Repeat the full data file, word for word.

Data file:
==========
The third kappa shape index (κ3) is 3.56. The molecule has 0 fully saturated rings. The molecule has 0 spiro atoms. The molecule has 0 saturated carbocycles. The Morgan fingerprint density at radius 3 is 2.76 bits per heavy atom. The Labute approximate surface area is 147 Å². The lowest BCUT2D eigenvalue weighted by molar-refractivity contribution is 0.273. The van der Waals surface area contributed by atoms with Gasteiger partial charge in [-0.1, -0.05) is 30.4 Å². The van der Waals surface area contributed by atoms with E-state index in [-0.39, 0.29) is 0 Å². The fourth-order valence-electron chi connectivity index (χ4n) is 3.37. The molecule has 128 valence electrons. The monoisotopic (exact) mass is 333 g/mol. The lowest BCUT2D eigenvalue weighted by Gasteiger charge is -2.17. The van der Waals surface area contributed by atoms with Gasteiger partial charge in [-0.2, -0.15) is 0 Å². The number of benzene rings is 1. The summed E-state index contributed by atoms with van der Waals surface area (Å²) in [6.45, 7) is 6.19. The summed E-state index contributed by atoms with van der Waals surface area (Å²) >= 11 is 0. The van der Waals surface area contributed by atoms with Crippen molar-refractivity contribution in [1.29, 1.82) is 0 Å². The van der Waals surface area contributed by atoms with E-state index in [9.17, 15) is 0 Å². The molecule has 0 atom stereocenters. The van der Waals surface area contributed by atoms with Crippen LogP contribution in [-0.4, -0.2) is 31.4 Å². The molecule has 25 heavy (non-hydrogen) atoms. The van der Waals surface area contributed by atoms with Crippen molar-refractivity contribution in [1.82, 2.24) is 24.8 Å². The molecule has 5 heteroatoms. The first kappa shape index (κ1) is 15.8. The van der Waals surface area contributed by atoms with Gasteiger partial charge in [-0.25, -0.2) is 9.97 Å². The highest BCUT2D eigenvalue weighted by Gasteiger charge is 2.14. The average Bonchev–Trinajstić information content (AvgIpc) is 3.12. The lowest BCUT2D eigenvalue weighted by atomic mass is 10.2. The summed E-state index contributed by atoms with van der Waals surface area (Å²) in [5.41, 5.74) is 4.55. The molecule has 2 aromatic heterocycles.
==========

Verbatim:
The third kappa shape index (κ3) is 3.56. The molecule has 0 fully saturated rings. The molecule has 0 spiro atoms. The molecule has 0 saturated carbocycles. The Morgan fingerprint density at radius 3 is 2.76 bits per heavy atom. The Labute approximate surface area is 147 Å². The lowest BCUT2D eigenvalue weighted by molar-refractivity contribution is 0.273. The van der Waals surface area contributed by atoms with Gasteiger partial charge in [-0.1, -0.05) is 30.4 Å². The van der Waals surface area contributed by atoms with E-state index in [-0.39, 0.29) is 0 Å². The fourth-order valence-electron chi connectivity index (χ4n) is 3.37. The molecule has 128 valence electrons. The monoisotopic (exact) mass is 333 g/mol. The lowest BCUT2D eigenvalue weighted by Gasteiger charge is -2.17. The van der Waals surface area contributed by atoms with Gasteiger partial charge in [-0.2, -0.15) is 0 Å². The number of benzene rings is 1. The summed E-state index contributed by atoms with van der Waals surface area (Å²) in [6.45, 7) is 6.19. The summed E-state index contributed by atoms with van der Waals surface area (Å²) >= 11 is 0. The van der Waals surface area contributed by atoms with Crippen molar-refractivity contribution in [1.29, 1.82) is 0 Å². The van der Waals surface area contributed by atoms with E-state index in [9.17, 15) is 0 Å². The molecule has 0 atom stereocenters. The van der Waals surface area contributed by atoms with Crippen LogP contribution in [-0.4, -0.2) is 31.4 Å². The molecule has 25 heavy (non-hydrogen) atoms. The van der Waals surface area contributed by atoms with Crippen molar-refractivity contribution in [1.82, 2.24) is 24.8 Å². The molecule has 5 heteroatoms. The first kappa shape index (κ1) is 15.8. The van der Waals surface area contributed by atoms with Gasteiger partial charge in [-0.25, -0.2) is 9.97 Å². The highest BCUT2D eigenvalue weighted by Gasteiger charge is 2.14. The average Bonchev–Trinajstić information content (AvgIpc) is 3.12. The lowest BCUT2D eigenvalue weighted by atomic mass is 10.2. The summed E-state index contributed by atoms with van der Waals surface area (Å²) in [5.41, 5.74) is 4.55. The molecule has 2 aromatic heterocycles.